While one crisis may be averted–a double-dip recession–it doesn’t mean we’re out of the woods just yet, economically speaking. When the Federal Open Markets Committee meets Tuesday, high unemployment will be top-of-mind. What to do about it has Fed watchers riled, with many remarking they’ve never seen the governing body more split.
“When you’re in a crisis, your mandate’s a little different and you’re not debating things,” Diane Swonk, chief economist at Chicago-based Mesirow Financial Inc., told Bloomberg News. “When you’re in the no-man’s-land” of a “post-crisis economy, it’s a lot harder.”
She notes the Fed’s difficulties are compounded by the fact that it has already cut the overnight interbank interest rate to near zero and FOMC members are divided about the costs and benefits of further easing through unconventional policies such as buying more bonds and increasing its $2.3 trillion balance sheet.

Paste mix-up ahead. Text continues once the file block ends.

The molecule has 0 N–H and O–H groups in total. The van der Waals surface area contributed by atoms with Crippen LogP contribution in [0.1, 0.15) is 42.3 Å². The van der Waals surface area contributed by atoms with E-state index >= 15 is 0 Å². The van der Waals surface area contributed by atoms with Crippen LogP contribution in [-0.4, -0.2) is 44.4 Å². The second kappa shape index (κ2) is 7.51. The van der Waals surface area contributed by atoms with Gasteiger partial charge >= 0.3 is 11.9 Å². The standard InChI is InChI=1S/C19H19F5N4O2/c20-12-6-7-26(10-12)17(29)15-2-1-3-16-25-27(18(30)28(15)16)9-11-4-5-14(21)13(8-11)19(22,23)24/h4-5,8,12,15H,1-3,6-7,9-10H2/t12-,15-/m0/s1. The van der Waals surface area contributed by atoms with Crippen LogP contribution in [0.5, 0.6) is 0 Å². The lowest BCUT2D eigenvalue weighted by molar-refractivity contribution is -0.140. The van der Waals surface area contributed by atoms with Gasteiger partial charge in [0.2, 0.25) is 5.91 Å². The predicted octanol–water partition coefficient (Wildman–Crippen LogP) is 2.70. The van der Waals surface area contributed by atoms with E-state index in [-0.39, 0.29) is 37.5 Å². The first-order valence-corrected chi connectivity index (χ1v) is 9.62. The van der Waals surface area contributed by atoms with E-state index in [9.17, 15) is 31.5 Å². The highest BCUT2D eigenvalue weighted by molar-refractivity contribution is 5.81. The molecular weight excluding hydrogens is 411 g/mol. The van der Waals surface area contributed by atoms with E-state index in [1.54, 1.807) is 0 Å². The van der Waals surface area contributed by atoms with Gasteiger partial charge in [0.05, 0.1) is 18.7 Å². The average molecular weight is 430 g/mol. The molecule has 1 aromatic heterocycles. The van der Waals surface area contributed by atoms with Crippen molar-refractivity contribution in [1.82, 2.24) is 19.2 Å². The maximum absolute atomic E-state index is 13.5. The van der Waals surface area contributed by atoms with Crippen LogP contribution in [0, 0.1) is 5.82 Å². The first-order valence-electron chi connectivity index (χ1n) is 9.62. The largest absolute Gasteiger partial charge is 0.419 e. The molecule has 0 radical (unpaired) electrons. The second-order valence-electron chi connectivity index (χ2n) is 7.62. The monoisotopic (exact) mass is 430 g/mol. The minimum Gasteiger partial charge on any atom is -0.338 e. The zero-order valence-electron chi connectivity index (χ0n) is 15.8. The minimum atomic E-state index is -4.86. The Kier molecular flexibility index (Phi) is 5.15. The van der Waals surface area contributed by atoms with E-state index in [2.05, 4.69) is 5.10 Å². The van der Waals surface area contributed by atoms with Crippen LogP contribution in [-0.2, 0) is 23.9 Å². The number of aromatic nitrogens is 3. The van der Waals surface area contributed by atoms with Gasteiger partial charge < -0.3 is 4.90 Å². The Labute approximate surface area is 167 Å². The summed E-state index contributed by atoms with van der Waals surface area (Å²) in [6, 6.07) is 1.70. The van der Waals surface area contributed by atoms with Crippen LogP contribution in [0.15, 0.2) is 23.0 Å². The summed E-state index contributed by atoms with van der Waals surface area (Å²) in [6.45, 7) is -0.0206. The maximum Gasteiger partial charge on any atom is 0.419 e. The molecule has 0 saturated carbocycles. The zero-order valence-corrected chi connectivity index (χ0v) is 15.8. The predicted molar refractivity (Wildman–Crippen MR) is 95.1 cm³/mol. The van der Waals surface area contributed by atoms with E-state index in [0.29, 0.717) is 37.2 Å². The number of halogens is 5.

While policy makers aren’t likely to adopt any new initiatives at their meeting on Tuesday, they probably will announce a major asset-buying program in January, Bloomberg notes.
Twenty-seven of 58 economists polled by Bloomberg News this month saw growth in 2011 below the 2.5% to 2.8% pace Fed policy makers peg as the long-term trend. Twenty-eight see the jobless rate rising above last month’s 9.6% sometime in the next nine months. That combination would constitute a growth recession.
Minneapolis Fed President Narayana Kocherlakota recently blamed much of the joblessness on ”mismatch problems,” with many Americans lacking necessary skills to fill available jobs.
Such problems ”do not strike me as readily amenable to the kinds of monetary-policy tools currently available to the Fed,” he said in a Sept. 8 speech in Missoula, Mont.